'Praying that my dad would help us'

Williams's father, Ambrose, died five years ago, also on the water, in a kayaking accident.

It was Jordan who had taken his brother out to the water that day and when he came back to get him, all he could see in his binoculars was an overturned kayak and open water.

His body was never found.

As Blake Williams tried to haul Jordan out of the pond, they called out to Williams's father.

"Praying that my dad would help us, praying that God would help us," said Williams.

After nearly two hours, his uncle began telling him to go, to find help.

Maurice Jordan was 'amazing, heart of gold, would give you the shirt off his back,' said his sister, Cecilia Jordan-Clowe. (Submitted by the Jordan family)

"I told him I loved him and I'm going to miss him. He said it back to me. We both cried," said Williams.

"I didn't want to leave him. It killed me to leave."

Finding a cabin

Wearing nothing but his pajamas and a sweater, nothing on his feet, Williams said he got across the pond and up onto the shore and then walked about two kilometres through the snow.

"It felt like my dad was pushing my back. I didn't think I was going ot make it."

Cecilia Jordan-Clowe, Maurice Jordan's sister, is a nurse. She said Blake William's feet were very black and she is concerned about the frostbite he has suffered. (Bruce Tilley/CBC)

Finally, he found a cabin.

"I tried to break out the window with everything I had, but it took me 10 times, I couldn't break it out," he said. "So I picked up a set of moose antlers, started swinging my body until the window broke."

Inside, he had just managed to light a fire with an old lighter and a butane torch — "I flicked it probably 10 times before I got the propane to burn," he said — when a snowmobile pulled up outside.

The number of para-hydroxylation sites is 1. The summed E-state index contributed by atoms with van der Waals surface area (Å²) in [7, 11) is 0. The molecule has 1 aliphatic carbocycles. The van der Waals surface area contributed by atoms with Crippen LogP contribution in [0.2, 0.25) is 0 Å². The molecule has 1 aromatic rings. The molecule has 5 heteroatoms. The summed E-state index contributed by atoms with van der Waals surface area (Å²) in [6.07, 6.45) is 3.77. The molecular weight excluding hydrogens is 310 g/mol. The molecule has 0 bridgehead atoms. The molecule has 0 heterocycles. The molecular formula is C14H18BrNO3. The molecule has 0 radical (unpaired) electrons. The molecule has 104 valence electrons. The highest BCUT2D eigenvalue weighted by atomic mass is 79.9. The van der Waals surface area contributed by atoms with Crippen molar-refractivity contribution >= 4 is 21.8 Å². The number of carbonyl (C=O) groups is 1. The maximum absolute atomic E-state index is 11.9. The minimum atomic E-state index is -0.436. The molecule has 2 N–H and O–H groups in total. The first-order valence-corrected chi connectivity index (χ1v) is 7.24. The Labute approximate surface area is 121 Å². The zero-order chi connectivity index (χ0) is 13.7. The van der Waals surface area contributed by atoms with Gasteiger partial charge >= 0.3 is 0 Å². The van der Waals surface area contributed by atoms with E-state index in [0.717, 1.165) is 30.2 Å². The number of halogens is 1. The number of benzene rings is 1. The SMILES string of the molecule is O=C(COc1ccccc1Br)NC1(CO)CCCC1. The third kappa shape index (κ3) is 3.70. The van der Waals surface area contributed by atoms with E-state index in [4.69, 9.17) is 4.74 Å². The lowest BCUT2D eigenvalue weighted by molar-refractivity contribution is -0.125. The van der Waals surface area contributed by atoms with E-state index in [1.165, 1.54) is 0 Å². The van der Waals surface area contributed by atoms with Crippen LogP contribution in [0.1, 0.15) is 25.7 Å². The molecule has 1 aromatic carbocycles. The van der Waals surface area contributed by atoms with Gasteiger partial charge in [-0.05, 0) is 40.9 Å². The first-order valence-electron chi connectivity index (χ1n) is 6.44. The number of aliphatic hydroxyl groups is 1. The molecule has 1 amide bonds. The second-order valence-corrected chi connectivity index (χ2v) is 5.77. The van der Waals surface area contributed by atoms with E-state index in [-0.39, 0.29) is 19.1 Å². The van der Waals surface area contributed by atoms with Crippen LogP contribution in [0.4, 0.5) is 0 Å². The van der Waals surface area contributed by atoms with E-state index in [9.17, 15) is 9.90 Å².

It was the owner of the cabin.

'We didn’t think we were gonna make it,' said Blake Williams. His aunt, Cecilia Jordan-Clowe, Maurice Jordan's sister, sits next to him in the hospital. (Bruce Tilley/CBC)

"I started singing out for help, some guy came in," he said. "I sent him out for help and stayed by the fire wrapped up in blankets, and prayed and prayed, hoped for the best."

"Hoped that [Jordan] was going to be there holding onto the ice, but it never went the way we wanted it to go."

'Pretty close to losing both of them'

Jordan's siblings believe Jordan knew he wasn't going to make it and that when he was telling Williams to go get help, he was really telling Williams to save himself.

"I think Maurice knew at the moment that if Blake didn't leave when he left, they both would be gone," said Cecilia Jordan-Clowe, Jordan's sister.

"I think we were pretty close to losing both of them."

Cecilia Jordan-Clowe is the sister of Maurice Jordan. (Eddy Kennedy/CBC)

In losing Maurice Jordan, Cecilia Jordan-Clowe and her two remaining brothers have now lost two siblings in the past five years. They are devastated, they say, but it's Williams they are most worried about.

"He got to not only lose his father back in 2013, but his uncle — he got to pretty much watch it happen," said Jordan-Clowe.

"I think physically he'll hopefully be OK, but mentally he's going to be a long time dealing with this tragedy."

With files from Fred Hutton